Diffraction Limit

Started Aug 28, 2013 | Discussions thread
Anders W
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Re: In other words...
In reply to Great Bustard, Aug 29, 2013

Great Bustard wrote:

Anders W wrote:

Great Bustard wrote:

Anders W wrote:

Great Bustard wrote:

Steen Bay wrote:

Took a look at FZ200 in IR's 'comparometer' to see what kind of resolution we're talking about here. The resolution test chart is shot at f/4 (DoF/diffraction equivalent to f/22 on FF and f/11 on mFT), and I'd say that the resolution is about 2200 lw/pH. Not that bad for a sensor with 3000 vertical pixels.

The question is how that resolution would fare against a camera with a FF system at f/22 sharpened to the same degree.

You know me -- I'm quite the fan of the FZ200 and quite the fan of putting anything I say to the test.

So, if you can sport me links to a photo from the FZ200 at f/4 (or any other superzoom) and a RAW (DSLR jpg engines don't sharpen like compact jpg engines) photo of the same scene from FF at f/22, I'll be happy to process the FF photo and post a comparison.

Here's the link you need for the FZ200. Take your pick among the RAWs available on that page and find the corresponding one for the the FF camera you want to compare with.

http://www.imaging-resource.com/PRODS/panasonic-fz200/panasonic-fz200THMB.HTM

In general, just find the IR review of the camera you are interested in, then click on "Samples" in the top menu and then on "Thumbnails" in the menu that appears below the topmost one.

Those are all at f/4, which is fine, but where do I find f/22 pics on FF? I found this, for example:

http://www.imaging-resource.com/PRODS/canon-6d/E6DFAR2I0100.HTM

but nothing at f/22.

Hmm. Didn't think of that minor complication.

Odd, as it's my most used setting.

For some strange reason, it seems like the test sites prefer to shoot cameras in the aperture range where they do best. Wonder why they do that.

You're asking the wrong person.

I am afraid you might have to ask for some diligent forum member with a FZ200 as well as an FF camera to help you out here.

Steen posted above that they have an f/22 pic shot in RAW with the 6D, but I couldn't find it.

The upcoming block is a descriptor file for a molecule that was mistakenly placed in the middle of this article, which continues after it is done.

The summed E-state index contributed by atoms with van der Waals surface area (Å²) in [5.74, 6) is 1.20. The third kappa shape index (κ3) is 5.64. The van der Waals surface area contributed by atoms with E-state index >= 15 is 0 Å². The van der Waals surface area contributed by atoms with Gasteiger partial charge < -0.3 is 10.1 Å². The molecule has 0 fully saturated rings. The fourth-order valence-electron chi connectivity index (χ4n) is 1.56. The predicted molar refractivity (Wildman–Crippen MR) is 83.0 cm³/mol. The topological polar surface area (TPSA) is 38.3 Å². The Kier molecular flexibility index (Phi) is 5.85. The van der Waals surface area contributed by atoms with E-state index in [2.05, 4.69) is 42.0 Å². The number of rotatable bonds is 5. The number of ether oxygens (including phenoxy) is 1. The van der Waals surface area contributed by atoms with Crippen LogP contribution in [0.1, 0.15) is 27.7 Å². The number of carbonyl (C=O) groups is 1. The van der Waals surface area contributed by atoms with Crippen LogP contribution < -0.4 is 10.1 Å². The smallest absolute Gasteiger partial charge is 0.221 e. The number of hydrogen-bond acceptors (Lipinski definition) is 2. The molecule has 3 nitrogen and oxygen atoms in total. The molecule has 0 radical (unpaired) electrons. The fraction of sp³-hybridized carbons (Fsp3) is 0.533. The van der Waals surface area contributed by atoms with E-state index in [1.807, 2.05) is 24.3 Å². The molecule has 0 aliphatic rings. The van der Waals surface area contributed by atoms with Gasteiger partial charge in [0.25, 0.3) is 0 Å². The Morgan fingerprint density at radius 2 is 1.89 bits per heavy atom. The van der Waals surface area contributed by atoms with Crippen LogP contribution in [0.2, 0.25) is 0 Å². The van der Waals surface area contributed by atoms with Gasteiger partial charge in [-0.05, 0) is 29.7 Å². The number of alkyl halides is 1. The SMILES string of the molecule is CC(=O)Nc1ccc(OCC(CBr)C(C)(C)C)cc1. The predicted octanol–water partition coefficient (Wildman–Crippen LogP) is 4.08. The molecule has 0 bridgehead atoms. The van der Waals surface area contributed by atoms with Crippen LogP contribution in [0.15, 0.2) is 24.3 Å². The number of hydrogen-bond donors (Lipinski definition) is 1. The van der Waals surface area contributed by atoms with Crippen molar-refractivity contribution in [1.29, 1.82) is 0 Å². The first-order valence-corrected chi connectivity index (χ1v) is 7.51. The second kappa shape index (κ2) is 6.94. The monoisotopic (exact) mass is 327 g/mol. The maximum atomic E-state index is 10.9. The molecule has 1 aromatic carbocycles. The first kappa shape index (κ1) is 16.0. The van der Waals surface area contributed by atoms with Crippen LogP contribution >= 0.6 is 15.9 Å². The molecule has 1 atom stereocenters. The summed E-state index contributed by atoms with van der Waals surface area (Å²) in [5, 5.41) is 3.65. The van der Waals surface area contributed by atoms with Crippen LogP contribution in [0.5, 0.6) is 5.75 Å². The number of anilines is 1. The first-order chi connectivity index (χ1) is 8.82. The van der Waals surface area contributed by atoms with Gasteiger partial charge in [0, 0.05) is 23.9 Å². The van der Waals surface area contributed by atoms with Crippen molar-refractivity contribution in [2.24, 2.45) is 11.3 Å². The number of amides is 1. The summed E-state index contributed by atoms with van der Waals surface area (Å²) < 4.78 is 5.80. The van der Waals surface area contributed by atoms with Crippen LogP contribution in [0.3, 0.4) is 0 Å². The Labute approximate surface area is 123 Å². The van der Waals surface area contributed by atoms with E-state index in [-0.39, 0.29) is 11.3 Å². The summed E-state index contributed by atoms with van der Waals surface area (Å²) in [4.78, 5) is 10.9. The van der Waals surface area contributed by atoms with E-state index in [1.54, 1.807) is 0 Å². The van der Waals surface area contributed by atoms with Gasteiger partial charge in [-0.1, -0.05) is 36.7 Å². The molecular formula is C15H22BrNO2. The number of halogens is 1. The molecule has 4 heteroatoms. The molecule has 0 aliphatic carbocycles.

Yeah, I saw that. So my idea was less crappy than I thought for a while. And from your own cam and all. Ain't that nice?

Where the file is? Look here, last one in the initial series of the building:

http://www.imaging-resource.com/PRODS/canon-6d/canon-6dTHMB.HTM

Anyway, on a more serious note, I know it's subjective, and dependent on the type of photography that one does, but it's very rare that I come across a scene where f/8 on FF (f/4 on mFT) wouldn't give enough DOF.

I suspect that's true in my case too.

For sure, in the case of macro, or near macro, many need deeper DOFs, and TSE lenses can be used for to excellent effect for ultra deep DOFs without the adverse affects of diffraction by tilting the focal plane (when is mFT going to get TSE lenses?).

Yep.

On the other hand, most seem nonplussed by the resolution loss due to heavy diffraction softening, and this coincides well with a rash of threads in 1022 where people were claiming that even at 17x22 inches, they could see no difference in resolution, whatsoever, between a 5 MP E1 and a 10 MP E30, without the aid of a magnifying loupe (and the person making this claim claims he has 20/10 vision).

So, when we put these together, what I'm thinking is that all modern systems, including compacts, have resolution to spare, and that most people have no use for the amount of resolution their equipment actually gives them.

Of course, it's curious, then, that these same people will ooh and ahh over how sharp this or that lens is.

Don't know about prints. Haven't had much opportunity to do such exercises with those lately. But I remember seeing them quite clearly in the darkroom with the enlarger when I did lens tests way back when. Does that count?

As to the present, I don't have much difficulty seeing differences in lens performance on the monitor even at ordinary display size, at least if the difference is clear enough. So here's a test for you (and others) based on test shots from SLRGear with the Oly 17/2.8 and the Pany 20/1.7, both wide open on the same camera (E-P1, 12 MP). Put those side by side at full ordinary display size, so that each covers the monitor (but not larger, don't peep). Then tell me if you see any difference with regard to "sharpness" (resolution, microcontrast, including color contrast), and if so what more specifically you see.

http://www.slrgear.com/reviews/zsamples/olympus17mmf28mzuiko/zolympus17f28sl017f28_ep1.jpg

http://www.slrgear.com/reviews/zsamples/Panasonic20mmf17/zpanasonic20mmf17sl020f17_ep1.jpg

Myself, as I've said many a time, I think that IQ, at best, is simply a component of a quality photo, and that, at best, detail is simply a component of IQ. Indeed, given how often I'm shooting wide open on FF, where the resolution is clearly far from its max, resolution takes a back seat to other considerations. That said, I would always welcome more resolution, and not shoot at a setting that gave me less resolution unless that setting had advantages that outweighed the loss in resolution.

That's pretty much my position too. But one thing that I'd like to add is that I often enjoy looking at (and show) images in higher than ordinary display size (i.e., zooming in here or there on the final jpeg) for reasons other than technical inspection (why shouldn't we do such zooming now that we have that option easily available). Another is that I do hope to see the day when I have something better than a 2 MP screen in front of me. In fact, I hope to do so pretty soon. And it'd be nice if there was some sharpness in my shots to spare when that time comes.

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